Monday, February 13, 2012

Be Nice

I was grocery shopping with my sister a couple of months ago when a man approached me. He told me his wife had sent him to buy water chestnuts and asked me if I knew where (and what) they were. I replied that I did not, but I eventually found them by the Asian food (if you ever need to know) and soon after, the man found them too. As he grabbed a can off the shelf, he looked at me closer and said, "You look familiar. Do I know you?" I asked him what high school he went to. Not the same as me. I asked him his name and then BAM! It hit me! This is how the conversation went:
Me: "You were SO MEAN to me in 7th grade!"
Him: "Oh man. That was so long ago. Can you really hold it against me?"
Me: "One day I wore my hair in a ponytail. The next day I wore it down and you said my hair looked like a ski jump."
Him: "I'm so sorry. Really, but that was a long time ago."
Me: "Don't worry about it. How are you?"
We then had some awkward small talk and went our separate ways. I am not bitter towards him anymore. I am glad he is doing well. I even feel a little bad that I brought the past up. But the lesson remains: Think before you speak unkind words. The adage, "Sticks and stones may break my bones, but names can never hurt me" is not entirely true. I was vulnerable in 7th grade. I had just moved to a new area and had no friends at school. Add to that the insecurities that come with being a preteen and you get one extremely shy, self-conscious girl. The truth is, this boy's constant teasing in 7th grade made my life miserable. He and one other girl would team up to bully me daily in History and English class. The ski jump remark sounds funny now, but combined with the many other insults they dished out, it was not funny at all. 7th grade was so bad that I asked for a boundary waiver and changed schools. That was the beginning of a better life for me.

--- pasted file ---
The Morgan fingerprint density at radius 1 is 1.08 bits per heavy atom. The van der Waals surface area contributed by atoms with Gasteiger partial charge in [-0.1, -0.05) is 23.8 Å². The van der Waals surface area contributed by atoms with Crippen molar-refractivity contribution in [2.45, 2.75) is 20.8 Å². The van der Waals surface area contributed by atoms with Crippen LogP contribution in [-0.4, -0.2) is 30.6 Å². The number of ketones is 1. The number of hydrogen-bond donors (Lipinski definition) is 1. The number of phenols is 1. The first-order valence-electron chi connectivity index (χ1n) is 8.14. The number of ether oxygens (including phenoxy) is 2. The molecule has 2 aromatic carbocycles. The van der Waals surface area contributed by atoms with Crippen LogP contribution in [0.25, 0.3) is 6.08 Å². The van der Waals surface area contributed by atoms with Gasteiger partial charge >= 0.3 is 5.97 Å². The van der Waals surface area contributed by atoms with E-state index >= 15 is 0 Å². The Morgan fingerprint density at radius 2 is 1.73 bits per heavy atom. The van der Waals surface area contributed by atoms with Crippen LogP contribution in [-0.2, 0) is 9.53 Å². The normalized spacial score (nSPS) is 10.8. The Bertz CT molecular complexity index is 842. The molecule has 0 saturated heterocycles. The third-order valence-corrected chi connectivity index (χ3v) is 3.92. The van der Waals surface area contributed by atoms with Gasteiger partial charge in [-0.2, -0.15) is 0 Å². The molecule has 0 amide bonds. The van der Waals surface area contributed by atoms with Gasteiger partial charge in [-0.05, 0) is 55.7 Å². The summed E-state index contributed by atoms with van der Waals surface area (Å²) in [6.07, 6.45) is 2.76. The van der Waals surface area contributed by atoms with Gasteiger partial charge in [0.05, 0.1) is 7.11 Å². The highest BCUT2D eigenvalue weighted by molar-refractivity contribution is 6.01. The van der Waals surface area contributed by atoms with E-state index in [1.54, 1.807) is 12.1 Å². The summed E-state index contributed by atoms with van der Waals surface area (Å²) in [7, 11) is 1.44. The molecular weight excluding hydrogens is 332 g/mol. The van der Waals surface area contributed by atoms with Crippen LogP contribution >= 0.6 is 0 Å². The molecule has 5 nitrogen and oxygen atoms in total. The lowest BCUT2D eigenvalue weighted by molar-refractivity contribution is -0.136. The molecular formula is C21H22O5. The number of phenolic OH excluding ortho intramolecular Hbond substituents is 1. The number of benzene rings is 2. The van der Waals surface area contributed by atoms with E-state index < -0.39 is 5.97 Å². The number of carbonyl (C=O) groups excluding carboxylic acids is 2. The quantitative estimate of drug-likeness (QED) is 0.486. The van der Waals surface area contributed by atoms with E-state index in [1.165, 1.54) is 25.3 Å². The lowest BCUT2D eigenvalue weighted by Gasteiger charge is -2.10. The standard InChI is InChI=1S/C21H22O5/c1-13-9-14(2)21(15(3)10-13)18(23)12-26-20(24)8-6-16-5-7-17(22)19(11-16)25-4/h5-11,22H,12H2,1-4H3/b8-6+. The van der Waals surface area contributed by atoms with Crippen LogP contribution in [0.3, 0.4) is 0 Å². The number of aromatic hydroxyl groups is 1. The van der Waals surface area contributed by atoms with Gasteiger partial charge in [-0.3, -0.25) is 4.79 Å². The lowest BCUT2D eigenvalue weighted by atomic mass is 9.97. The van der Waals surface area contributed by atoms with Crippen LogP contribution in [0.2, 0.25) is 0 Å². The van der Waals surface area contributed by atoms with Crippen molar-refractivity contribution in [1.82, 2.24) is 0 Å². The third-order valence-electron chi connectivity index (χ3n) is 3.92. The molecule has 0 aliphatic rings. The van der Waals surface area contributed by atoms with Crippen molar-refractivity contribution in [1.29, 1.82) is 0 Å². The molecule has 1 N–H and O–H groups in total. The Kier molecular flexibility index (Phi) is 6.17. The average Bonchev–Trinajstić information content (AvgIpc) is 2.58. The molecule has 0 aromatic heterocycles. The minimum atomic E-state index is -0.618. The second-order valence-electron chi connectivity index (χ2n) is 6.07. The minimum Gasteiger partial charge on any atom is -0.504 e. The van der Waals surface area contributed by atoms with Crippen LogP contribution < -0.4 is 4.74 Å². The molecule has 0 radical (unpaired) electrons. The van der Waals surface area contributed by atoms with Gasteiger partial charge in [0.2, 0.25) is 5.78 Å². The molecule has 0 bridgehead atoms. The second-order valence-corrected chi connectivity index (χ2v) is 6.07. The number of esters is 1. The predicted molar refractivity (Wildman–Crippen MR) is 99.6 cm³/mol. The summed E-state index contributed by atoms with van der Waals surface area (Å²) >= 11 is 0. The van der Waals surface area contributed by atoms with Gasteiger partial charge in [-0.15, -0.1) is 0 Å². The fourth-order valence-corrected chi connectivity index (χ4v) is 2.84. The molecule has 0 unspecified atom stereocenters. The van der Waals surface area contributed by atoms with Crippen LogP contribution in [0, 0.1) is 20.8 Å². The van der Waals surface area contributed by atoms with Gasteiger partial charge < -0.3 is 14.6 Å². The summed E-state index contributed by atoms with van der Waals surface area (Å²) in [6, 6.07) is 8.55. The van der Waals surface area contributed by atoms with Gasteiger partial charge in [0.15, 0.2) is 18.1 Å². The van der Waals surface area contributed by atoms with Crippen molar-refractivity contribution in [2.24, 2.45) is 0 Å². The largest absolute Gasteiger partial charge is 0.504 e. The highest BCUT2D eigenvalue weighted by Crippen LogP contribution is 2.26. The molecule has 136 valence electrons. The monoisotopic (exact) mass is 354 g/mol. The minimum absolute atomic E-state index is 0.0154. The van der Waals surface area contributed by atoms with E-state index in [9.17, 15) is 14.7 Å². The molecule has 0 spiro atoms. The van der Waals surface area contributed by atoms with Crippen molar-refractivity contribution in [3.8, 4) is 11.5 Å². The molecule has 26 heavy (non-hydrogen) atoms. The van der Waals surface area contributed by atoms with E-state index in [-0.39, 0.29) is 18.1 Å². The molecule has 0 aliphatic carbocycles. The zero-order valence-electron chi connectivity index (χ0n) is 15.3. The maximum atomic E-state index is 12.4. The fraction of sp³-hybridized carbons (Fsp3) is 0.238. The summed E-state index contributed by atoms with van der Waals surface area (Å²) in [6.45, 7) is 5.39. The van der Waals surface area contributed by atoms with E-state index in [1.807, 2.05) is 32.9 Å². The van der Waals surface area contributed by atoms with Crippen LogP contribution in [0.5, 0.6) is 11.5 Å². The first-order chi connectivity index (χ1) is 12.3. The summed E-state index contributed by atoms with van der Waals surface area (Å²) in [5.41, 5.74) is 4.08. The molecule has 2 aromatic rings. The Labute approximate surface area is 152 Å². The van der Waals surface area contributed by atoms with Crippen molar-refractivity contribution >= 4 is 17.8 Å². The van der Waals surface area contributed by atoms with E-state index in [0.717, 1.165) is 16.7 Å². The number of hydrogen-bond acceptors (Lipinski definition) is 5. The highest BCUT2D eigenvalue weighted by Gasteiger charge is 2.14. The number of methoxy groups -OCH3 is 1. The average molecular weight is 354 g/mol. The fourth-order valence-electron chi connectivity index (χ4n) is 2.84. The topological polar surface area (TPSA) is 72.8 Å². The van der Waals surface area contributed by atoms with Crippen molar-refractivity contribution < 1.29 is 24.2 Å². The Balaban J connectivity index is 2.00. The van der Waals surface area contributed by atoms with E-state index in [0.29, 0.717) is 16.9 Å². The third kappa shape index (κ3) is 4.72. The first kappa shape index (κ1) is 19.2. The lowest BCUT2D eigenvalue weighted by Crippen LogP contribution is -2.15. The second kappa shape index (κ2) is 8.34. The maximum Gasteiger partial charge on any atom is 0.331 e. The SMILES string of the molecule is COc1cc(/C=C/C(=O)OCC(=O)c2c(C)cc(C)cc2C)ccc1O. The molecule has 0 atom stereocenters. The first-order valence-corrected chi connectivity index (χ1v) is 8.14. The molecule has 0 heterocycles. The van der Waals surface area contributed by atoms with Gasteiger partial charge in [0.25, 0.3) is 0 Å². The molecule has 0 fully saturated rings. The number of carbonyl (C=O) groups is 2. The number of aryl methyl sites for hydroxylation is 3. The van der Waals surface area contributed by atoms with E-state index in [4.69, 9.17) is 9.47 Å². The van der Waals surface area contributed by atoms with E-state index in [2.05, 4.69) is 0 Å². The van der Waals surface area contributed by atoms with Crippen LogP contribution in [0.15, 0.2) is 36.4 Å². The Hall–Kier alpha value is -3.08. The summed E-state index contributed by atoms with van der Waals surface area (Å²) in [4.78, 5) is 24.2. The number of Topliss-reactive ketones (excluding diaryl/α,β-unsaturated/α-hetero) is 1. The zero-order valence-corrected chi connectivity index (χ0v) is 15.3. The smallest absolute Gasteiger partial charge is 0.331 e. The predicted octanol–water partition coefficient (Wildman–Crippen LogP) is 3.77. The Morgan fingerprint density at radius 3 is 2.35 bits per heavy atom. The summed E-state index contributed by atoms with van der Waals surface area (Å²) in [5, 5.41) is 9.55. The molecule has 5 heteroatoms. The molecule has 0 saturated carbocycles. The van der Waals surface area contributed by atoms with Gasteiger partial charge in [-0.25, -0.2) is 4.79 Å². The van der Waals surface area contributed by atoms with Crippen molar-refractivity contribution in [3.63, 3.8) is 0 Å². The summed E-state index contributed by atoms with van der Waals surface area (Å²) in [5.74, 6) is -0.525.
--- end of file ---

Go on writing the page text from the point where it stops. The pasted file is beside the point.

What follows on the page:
I recall a story I heard in a sacrament meeting talk. A father told his son to hammer some nails in a fence. He said that the nails are hurtful words we say to each other. He then instructed his son to remove the nails from the fence. That signifies saying "I'm sorry". Even though the nails were gone from the fence, the hole they left remained. The hurt from unkind words may still linger, because words once said cannot be undone. Jesus Christ taught us “that every idle word that men shall speak, they shall give account thereof in the day of judgment” (Matt. 12:36). Of course, we should refuse to take offense and forgive people who are mean to us, but it is easier said than done. Deep wounds need time to heal.
The scriptures give us counsel concerning our speech with one another:
“Let no corrupt communication proceed out of your mouth, but that which is good . . . be kind one to another, tenderhearted, forgiving one another, even as God for Christ’s sake hath forgiven you” (Eph. 4: 29, 32).
How can we follow this counsel to, as the hymn speaks, "Let us oft speak kind words to each other"? By developing charity, the pure love of Christ, for all mankind. We need to love one another. "The real challenge that we face in our communications with others is to condition our hearts to have Christlike feelings for all of Heavenly Father’s children. When we develop this concern for the condition of others, we then will communicate with them as the Savior would. We will then warm the hearts of those who may be suffering in silence. As we meet people with special needs along life’s way, we can then make their journey brighter by the things that we say" (Elder L. Lionel Kendrick, General Conference October 1988).
I will be more careful in the way I speak to God's children. I can be more kind, more patient, and more loving. I am glad I ran into my old middle school nemesis! My own experience reminded me how important it is to speak positively. A seminary teacher taught me that before I speak, I should review the following questions:
Is it kind?
Is it positive?
Is it true?
Is it necessary?
Would the Savior say it?

Saturday, February 4, 2012

Obedient Because We Can See

        I recently read an article by a former member of The Church of Jesus Christ of Latter-day Saints. It was full of bitterness and derogatory terms towards the church. It claimed that questioning LDS doctrine draws criticism and isolation from other member friends, and even rejection from family. I feel saddened that this was the experience the author had and hope it is not common. It is hard to believe that the church I belong to, and the church the author used to belong to, is one and the same. I do believe we are often too quick to criticize one another for differing opinions, and we should not judge one another's worthiness; however, I wondered how much of the article was truth and how much has been distorted with time and negativity.